And apart from all this is the dynasty issue. Bush, Clinton, Bush…Clinton? When does one put one’s foot down?

So yeah, if you come to me at this point with, “Oh, I talked to a guy once and he said Hillary was a bitch, so you know, I gotta get her back…” all I can say is, you have utterly failed, not just liberalism but feminism as well. If the fundamental principle of feminism is truly equality, then that should permeate one’s reasoning on race issues.

I would be proud to see a female president, I would be proud to see a black president. I must choose the one who has displayed to me the greatest virtue, and set aside the one who has failed to honor the reasons I am a socialist libertarian who calls himself a Democrat still. If that were the female, I would back her and fight until Election Day for her all the way. And if Hillary Clinton had chosen to be that candidate, I’d set aside the dynastic concerns as well. The mistake of electing George H.W.’s son has punished Democrats enough already.

But it isn’t. She didn’t.

And, my fellow lefties and lefty-leaners, that should be all there is to say.


8 Responses to “Race and gender issues in the ’08 election.”

  1. Thomas Tallis Says:

    point of clarification: I don’t “support” Hillary. I’m just going to vote for her because the opportunity to vote for a woman for president is extremely valuable to me. I know “identity politics” is a coded way of saying “something we’ve all agreed is bad,” but I’m very much in favor of identity politics; the case against them hasn’t been successfully made as far as I’m concerned.

    At any rate my point is, I hate all Democrats with equal passion, and voting for them at all makes me feel dirty; I don’t think the party has fallen from any great heights, either, and have exactly zero hope of it ever being worth a damn. It has always been wretched and remains so, and I only support any Democrat as marginally better than their other-side-of-the-same-coin opponents, since there is, after all, “bad” and “worse.”

  2. mike g Says:

    “It has always been wretched and remains so, and I only support any Democrat as marginally better than their other-side-of-the-same-coin opponents, since there is, after all, “bad” and “worse.””

    How many times are you planning on repeating this? Seriously, the way you insist on recycling the “they’re just as bad as each other” trope makes you sound like a geriatric.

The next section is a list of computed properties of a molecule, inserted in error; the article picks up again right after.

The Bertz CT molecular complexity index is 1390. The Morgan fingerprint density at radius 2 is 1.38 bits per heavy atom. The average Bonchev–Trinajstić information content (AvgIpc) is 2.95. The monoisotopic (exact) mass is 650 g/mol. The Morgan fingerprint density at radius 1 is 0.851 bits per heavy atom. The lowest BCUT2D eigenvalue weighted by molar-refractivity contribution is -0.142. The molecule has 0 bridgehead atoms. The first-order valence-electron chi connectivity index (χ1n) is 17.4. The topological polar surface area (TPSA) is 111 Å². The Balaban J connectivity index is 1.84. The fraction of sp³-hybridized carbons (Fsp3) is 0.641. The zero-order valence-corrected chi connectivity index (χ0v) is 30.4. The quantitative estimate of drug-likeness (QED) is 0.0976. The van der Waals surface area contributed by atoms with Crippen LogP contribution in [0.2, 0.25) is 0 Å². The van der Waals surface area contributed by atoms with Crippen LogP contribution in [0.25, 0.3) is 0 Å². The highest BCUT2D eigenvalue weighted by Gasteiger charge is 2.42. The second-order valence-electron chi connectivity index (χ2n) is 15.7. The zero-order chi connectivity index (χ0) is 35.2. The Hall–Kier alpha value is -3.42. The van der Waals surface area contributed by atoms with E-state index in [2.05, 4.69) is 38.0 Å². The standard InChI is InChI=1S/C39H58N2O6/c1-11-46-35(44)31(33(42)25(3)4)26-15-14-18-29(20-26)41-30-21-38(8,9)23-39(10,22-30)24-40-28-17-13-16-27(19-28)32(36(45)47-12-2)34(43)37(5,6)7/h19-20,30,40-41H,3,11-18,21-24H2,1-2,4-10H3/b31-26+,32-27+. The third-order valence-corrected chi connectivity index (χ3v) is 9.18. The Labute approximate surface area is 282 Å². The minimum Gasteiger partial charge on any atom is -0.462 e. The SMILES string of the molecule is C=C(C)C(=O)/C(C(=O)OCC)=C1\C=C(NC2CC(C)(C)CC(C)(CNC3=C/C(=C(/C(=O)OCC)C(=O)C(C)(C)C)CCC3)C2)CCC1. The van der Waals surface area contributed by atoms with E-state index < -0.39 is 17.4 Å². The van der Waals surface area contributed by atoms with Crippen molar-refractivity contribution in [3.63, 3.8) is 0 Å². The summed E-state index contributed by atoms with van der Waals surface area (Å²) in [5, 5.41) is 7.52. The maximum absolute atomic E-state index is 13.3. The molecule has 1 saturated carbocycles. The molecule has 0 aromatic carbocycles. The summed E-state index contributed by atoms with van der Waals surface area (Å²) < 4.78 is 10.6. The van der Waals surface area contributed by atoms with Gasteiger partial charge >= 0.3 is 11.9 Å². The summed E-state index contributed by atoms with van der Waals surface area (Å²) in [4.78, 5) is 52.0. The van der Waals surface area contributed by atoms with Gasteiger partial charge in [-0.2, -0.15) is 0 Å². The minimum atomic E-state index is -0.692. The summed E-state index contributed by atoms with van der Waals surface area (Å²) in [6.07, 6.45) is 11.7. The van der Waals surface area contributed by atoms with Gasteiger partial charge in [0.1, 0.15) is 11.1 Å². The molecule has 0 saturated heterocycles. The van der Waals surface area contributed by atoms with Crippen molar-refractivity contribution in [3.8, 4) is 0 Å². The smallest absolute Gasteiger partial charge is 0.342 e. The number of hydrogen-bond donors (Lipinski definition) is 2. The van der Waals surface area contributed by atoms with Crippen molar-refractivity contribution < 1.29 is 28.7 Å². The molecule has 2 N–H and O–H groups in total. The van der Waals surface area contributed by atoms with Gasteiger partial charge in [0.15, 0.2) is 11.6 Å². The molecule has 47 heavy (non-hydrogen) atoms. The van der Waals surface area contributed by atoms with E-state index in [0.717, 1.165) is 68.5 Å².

3. Thomas Tallis Says:

    get off my lawn

  4. Thomas Tallis Says:

    srsly tho mike what’s the difference between repeating “they’re both vipers from the same nest” and “one’s as bad as the other”? the former has the sheathe of righteousness or something? if political blogging were about anything other than repeating the same position ad infinitum it would have ceased to be circa 1998!

  5. Thomas Tallis Says:

    (wait misspoke – meant “what’s the difference between repeating ‘one’s as bad as the other’ and ‘this one’s better than the other'” – you know?)

  6. mike Says:

    Are you seriously asking me if I think there is a difference between those two sentences?

    I’m having a hard time understanding what your point is aside from the obvious fact that you believe all Dems to be “vipers from the same nest”.

  7. mike Says:

    No wonder you insist on repeating yourself because if you were to detach yourself from the “they’re all as bad as each other” mantra you’d have to start addressing Clinton’s voting record instead of her novelty value.

  8. Thomas Tallis Says:

    Clinton’s voting record is appalling! When I have ever said otherwise?

    (question wasn’t “are the two sentences different,” of course they are, question is “how is repeating one point ad infinitum any different from repeating a different point ad infinitum when your complaint is ‘you have made your point already'”)